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Bryce eager to tame ‘the beast’

WESTERN Australia is poised to become a global competitor in the world of supercomputing, which could assist the state in securing the Square Kilometre Array (SKA) project and benefit various other astronomy industries.

iVEC, a joint venture between CSIRO and WA's four public universities - Curtin University, Edith Cowan University, Murdoch University and the University of Western Australia - will build and operate the large-scale supercomputing system at Technology Park in Bentley.

Known as a petascale supercomputer, it will serve the needs of leading Australian computational researchers with a special focus on radio astronomy and have a greater capacity than that of megascale, gigascale and terrascale systems, but will not eclipse hexascale systems.

Beyond the technical jargon, the potential benefits from such a powerful supercomputer linked to Australia's eResearch Grid (incorporating two other supercomputers in Canberra and Melbourne) are incredible, particularly in supporting the state's bid to host the SKA project in the Mid West.

Substantial power is required to drive and cool the supercomputer with annual costs estimated at between $3 million and $4 million, equivalent to the power consumption of 3,000 to 4,000 homes.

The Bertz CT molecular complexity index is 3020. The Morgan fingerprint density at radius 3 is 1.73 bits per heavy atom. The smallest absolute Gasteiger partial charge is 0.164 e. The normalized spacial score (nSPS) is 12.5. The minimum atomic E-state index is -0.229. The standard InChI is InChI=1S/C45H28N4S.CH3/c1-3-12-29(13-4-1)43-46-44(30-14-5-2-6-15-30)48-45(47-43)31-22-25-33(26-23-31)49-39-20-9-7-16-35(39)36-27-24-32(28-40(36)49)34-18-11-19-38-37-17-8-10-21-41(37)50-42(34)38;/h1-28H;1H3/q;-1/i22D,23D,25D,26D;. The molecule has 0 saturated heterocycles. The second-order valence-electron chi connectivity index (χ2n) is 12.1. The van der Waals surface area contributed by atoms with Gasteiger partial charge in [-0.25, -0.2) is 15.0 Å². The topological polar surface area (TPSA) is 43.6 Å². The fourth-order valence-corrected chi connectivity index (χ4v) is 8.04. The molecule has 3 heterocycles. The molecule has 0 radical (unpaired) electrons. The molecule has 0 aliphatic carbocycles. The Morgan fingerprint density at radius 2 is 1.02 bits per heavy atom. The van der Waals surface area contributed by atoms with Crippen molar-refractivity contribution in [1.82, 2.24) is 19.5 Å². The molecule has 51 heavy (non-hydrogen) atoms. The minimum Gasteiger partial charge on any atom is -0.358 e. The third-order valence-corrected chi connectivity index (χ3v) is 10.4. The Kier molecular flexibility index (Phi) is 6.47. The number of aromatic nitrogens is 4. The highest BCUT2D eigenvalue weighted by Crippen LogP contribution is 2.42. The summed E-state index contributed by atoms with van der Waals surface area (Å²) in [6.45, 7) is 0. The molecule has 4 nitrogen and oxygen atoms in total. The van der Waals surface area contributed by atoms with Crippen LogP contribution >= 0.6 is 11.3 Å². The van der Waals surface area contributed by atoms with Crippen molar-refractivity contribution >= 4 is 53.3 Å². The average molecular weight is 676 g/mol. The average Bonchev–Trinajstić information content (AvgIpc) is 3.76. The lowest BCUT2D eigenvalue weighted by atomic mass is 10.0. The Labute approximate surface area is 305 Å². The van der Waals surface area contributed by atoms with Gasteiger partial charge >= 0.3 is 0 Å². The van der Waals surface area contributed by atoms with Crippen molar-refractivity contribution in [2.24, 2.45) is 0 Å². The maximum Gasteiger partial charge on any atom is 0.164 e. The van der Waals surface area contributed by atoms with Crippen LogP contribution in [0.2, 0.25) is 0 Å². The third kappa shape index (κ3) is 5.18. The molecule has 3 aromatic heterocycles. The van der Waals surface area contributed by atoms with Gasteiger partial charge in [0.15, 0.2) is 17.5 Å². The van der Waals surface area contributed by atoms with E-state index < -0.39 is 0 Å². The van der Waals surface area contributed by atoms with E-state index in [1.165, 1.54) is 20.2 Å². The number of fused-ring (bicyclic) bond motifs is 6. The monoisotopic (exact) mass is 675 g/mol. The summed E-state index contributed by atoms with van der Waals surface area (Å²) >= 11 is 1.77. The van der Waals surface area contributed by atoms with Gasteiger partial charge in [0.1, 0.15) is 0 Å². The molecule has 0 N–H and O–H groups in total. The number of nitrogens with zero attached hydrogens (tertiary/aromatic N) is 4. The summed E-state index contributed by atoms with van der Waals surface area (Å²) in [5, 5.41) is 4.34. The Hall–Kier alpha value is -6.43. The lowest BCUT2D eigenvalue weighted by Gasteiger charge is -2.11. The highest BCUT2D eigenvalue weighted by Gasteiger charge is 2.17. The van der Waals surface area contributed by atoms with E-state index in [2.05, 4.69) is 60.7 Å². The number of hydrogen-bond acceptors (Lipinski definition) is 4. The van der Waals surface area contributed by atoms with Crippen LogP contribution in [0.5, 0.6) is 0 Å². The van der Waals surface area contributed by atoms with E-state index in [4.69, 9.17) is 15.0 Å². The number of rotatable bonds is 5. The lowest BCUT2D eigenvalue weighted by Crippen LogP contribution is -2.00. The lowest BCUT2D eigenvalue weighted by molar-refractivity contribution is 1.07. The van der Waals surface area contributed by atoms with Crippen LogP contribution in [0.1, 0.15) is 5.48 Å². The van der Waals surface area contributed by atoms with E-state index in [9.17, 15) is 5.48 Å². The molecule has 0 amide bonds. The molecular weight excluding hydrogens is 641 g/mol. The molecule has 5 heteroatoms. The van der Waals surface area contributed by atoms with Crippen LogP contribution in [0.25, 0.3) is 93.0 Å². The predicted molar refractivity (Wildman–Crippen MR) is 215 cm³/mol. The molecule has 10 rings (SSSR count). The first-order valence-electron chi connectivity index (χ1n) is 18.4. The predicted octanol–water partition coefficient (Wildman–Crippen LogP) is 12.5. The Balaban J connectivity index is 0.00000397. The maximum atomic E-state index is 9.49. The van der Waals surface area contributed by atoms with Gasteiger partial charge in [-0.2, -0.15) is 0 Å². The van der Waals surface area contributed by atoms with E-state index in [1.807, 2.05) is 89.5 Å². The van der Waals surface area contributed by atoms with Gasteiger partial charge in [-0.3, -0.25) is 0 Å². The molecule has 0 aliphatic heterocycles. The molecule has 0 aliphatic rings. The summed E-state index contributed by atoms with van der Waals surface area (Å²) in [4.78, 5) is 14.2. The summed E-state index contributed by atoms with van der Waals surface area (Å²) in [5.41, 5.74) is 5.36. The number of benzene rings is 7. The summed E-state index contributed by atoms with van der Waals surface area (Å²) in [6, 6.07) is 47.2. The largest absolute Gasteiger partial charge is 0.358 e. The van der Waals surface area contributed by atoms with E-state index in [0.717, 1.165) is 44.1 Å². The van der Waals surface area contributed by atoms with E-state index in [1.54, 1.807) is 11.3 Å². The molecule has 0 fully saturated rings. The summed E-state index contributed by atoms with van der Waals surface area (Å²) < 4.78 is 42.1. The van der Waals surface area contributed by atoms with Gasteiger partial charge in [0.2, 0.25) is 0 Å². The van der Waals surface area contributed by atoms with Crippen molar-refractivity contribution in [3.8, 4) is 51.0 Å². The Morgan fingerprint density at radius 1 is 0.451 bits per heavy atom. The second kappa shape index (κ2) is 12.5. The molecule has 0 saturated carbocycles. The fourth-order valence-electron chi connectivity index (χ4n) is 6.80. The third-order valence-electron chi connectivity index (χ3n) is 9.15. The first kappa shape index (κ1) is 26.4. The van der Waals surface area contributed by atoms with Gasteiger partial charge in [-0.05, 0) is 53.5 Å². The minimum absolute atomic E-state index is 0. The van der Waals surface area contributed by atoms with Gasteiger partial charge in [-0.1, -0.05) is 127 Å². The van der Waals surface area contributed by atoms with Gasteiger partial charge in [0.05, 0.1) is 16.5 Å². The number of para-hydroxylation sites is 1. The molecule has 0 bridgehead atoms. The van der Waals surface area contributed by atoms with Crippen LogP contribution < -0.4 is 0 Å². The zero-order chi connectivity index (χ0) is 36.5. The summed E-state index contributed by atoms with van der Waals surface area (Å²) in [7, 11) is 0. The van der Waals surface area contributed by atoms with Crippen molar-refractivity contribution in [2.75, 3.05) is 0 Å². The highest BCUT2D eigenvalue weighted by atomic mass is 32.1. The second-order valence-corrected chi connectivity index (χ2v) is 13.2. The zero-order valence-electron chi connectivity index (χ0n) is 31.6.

iVec chairman Mal Bryce is excited about building the specifically designed structure to house the supercomputer in the next two years and then hopefully switching the supercomputer on in 2012.

"We're being funded by the federal government, so that over a four-year period there's drawdown of $20 million a year," Mr Bryce said.

"That's $80 million out of that particular super sciences program grant, so that in year four of the project, in 2012-13, what we affectionately call 'the beast' will go live.

"And we anticipate another $20 million in funding for future networking capabilities.

"It's a very exciting moment for those of us interested in scientific infrastructure, it's the biggest [science] infrastructure investment in the state's history."

Mr Bryce said industries requiring excessive computer modelling, such as nanotechnology, biotechnology, geoinformatics, climate science and atomic science, would be able to reduce modelling time from many months down to just days.

"And it has direct relevance for use in the oil and gas and other branches of the resources industry for geoinformatics and issues relating to exploration in particular," he said.

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